Reel success for Julimar
Working closely with contractors has delivered what is believed to be the biggest diameter corrosion resistant alloy pipeline ever “spooled” around a reel.
Woodside has worked closely with EPCI contractor Subsea 7 to deliver what might well be the biggest diameter of corrosion-resistant alloy (CRA) pipeline ever reeled.
The installation commenced in Q2 for the Julimar Development Phase 2 (JDP2) Project.
Spooling massive lengths of pipe around a reel on the deck of a pipelay vessel might seem to defy physics but Pipeline Engineer Stewart Allen says it is a well-established method of pipelay that has the benefit of lower cost.
And though it’s not new, Stewart says the system hasn’t been used by Woodside since the Echo Yodel project in the early 2000s.
“Reel-lay enables the potential for cost savings by pre-fabricating the majority of the pipeline onshore,” Stewart explains, adding there are also many health and safety benefits accrued by moving offshore exposure hours to onshore.
“This required a newly constructed purpose-built and dedicated spoolbase in Bintan Indonesia, with sufficient space to store long lengths of pipeline, called ‘stalks’.
“The trade-off, however, is that the vessel must transit back and forth between the field and the spoolbase to collect the pipe. This has always proved a challenge due to the remoteness of our assets.”
In 2019, Woodside awarded contractor Subsea 7 a contract to deliver 22 km of 18 inch CRA-clad gas transmission flowline and an umbilical system.
Reeling CRA pipe of such large diameter is thought to be a world first.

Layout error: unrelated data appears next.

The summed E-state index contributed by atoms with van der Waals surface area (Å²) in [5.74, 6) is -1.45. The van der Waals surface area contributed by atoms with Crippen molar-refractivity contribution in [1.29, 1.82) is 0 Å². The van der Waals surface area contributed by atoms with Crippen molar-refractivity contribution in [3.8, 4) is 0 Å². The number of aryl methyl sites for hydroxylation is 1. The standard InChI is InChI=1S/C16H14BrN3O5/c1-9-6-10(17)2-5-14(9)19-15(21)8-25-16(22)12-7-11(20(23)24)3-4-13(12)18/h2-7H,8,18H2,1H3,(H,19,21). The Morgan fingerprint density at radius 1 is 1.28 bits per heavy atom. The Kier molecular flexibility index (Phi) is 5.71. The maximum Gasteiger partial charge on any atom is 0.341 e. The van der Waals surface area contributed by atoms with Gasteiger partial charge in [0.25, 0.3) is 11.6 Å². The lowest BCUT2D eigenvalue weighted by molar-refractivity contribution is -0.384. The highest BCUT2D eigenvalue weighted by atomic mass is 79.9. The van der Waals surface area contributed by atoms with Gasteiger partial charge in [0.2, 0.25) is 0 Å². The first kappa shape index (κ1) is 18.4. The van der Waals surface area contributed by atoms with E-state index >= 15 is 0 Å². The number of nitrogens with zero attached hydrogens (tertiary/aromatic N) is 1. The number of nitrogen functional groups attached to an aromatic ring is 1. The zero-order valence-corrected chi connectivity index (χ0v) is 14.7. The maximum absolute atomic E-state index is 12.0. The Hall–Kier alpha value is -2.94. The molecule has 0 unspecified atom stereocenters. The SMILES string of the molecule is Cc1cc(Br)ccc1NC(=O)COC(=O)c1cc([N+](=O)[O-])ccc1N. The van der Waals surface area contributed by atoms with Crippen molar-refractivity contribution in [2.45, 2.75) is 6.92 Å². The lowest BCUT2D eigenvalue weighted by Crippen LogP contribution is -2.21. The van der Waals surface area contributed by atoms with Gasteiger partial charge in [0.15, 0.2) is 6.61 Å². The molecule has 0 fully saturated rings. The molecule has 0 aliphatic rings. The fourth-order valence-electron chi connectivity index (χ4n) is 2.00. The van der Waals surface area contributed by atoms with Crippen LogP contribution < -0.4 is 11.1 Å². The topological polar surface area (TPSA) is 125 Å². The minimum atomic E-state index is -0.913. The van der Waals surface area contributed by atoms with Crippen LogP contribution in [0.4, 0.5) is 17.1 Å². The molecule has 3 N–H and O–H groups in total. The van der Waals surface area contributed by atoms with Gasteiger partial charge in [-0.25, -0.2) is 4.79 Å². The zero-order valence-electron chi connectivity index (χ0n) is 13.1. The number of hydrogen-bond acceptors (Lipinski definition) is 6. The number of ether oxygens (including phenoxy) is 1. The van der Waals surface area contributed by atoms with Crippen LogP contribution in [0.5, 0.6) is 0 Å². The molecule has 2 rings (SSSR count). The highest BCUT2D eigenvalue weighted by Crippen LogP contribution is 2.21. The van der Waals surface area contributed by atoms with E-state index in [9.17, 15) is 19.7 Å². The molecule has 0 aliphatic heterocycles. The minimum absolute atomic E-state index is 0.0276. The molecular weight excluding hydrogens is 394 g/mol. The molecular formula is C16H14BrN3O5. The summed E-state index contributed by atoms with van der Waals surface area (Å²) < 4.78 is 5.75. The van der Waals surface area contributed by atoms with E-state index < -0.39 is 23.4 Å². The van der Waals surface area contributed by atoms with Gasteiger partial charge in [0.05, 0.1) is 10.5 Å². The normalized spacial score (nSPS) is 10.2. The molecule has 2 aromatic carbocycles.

“The previous largest was 16 inch diameter CRA pipe,” notes Stewart.
“Following extensive engineering and testing, the project gained confidence that the larger diameter pipe is technically acceptable.”
Ben Witton of Subsea and Pipelines has been responsible for managing delivery of the contract with Subsea 7 and notes there were many technical challenges.
“But through close collaboration with Subsea 7, the appropriate risk mitigations have been identified, tested and implemented,” he says.
The first reeling was undertaken at the Bintan spoolbase in May, reeling the first of three 7 km lengths of pipe on to the Seven Oceans pipelay vessel.
Laying on the seabed then followed and is expected to be completed in Q3.
Located some 200 km off the north west of WA, the Julimar project will supply gas and condensate from the Julimar reserve (via existing Phase 1 infrastructure) to the Chevron-operated Wheatstone Platform, and then onshore to Wheatstone’s LNG plant.
The Bintan facilities offer opportunities for future projects along the north west coast.